“The Constitution of the United Stateswas written by 55 men—and one ghost,”writes military historian Dave R. Palmer in
This nation’s Founders were wellaware of the example of Oliver Cromwell,who led the revolution that deposed KingCharles I and established civil government inGreat Britain. That democracy was short-lived, because when the newly formed RumpParliament refused to meet Cromwell’sdemands, he used the army to seize powerand establish himself as Great Britain’s “LordProtector.” To America’s Founders, the les-son was obvious: standing armies threatenliberty. That explains why the Constitutiondivided the power over the military betweenthe executive branch and the legislativebranch.What America’s Founders did not foreseewas Congress allowing the president to con-trol small armies of
police forces. TheSecret Service, the National Park Service, theTransportation Security Administration, anddozens of other executive agencies act solely atthe president’s behest. But instead of checkingthe expansion of executive branch power,members of Congress have virtually aban-doned their critical oversight responsibilities. Although the growth of federal policepowers began before the September 11, 2001,terrorist attacks, the threat of terrorism isnow used to justify their reflexive expansion.Restrictions on individual freedom go virtu-ally unchallenged as long as they are charac-terized as “security measures.” Cost-benefitanalyses are rarely, if ever, offered or required.This paper will briefly examine the enhancedpowers of four federal police agencies andwill explain how those enhanced powersthreaten individual liberty.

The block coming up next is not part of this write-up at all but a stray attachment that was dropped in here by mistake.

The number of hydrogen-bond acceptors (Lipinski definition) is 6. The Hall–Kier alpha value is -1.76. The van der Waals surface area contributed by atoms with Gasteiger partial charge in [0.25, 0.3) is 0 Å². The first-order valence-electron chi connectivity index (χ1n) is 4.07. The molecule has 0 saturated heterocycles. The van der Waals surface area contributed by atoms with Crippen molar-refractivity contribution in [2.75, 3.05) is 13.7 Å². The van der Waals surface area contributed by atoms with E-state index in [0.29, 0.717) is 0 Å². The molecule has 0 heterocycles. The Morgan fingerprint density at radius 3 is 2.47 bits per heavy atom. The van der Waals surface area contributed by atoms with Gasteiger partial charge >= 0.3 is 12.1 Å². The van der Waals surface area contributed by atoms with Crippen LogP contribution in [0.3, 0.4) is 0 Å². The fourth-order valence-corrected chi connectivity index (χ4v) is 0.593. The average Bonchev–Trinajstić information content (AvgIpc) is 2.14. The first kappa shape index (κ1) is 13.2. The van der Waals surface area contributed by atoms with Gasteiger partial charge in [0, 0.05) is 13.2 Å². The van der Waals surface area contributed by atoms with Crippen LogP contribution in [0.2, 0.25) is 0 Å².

National Park Police
Since the secretary of the interior reportsto the president, George W. Bush oversees theUnited States Park Police, which means thatthe president controls access to all nationalparks and monuments. Historically, thatpower has not been abused. But consider theactions that the Bush administration hastaken over the last several years.
After 9/11, Bush closed the Statue of Liberty. Liberty Island reopened, butpeople can no longer go inside the stat-ue to overlook New York City and theharbor. The statue that stands as a bea-con of courage and freedom has now been closed off because of fear.
Independence Hall in Philadelphia resem-bles a minimum security prison facility.To protest the metal barriers surroundingthe building where the Declaration of Independence was adopted, local resident Jake Browne placed a sign reading “FreeIndependence Hall” on a park bench oneday as he ate his lunch. A park ranger toldBrowne to remove his sign. “What aboutmy First Amendment right to freespeech?” Browne asked. “This is a First- Amendment-free zone,” said the ranger,directing Browne to an area two blocksaway. Not wanting to move, Browneoffered instead to turn his sign around.“Fine,” said the ranger, “but if you turn itback, you’re under arrest.”
Some Americans have simply given upon plans to visit national parks and mon-uments. While in Hawaii, Dan and Lisa Holland of Meridian, Mississippi, tooktheir young sons to the Pearl Harbormemorial. The family waited in line twohours to get through security—only to behanded timed tickets dictating anothertwo-hour wait. “And you couldn’t evenspend that time looking around,” Mrs.Holland says, “because you couldn’t leavethe secured area.” The family outing they had hoped to enjoy became a burden-some ordeal.
In Washington, D.C., entrances to publicbuildings are blocked by metal detectorsand armed guards. Drivers near theCapitol can be stopped by police on city
Instead of checking theexpansion of executive branchpower, membersof Congress have virtually abandoned theircritical oversightresponsibilities.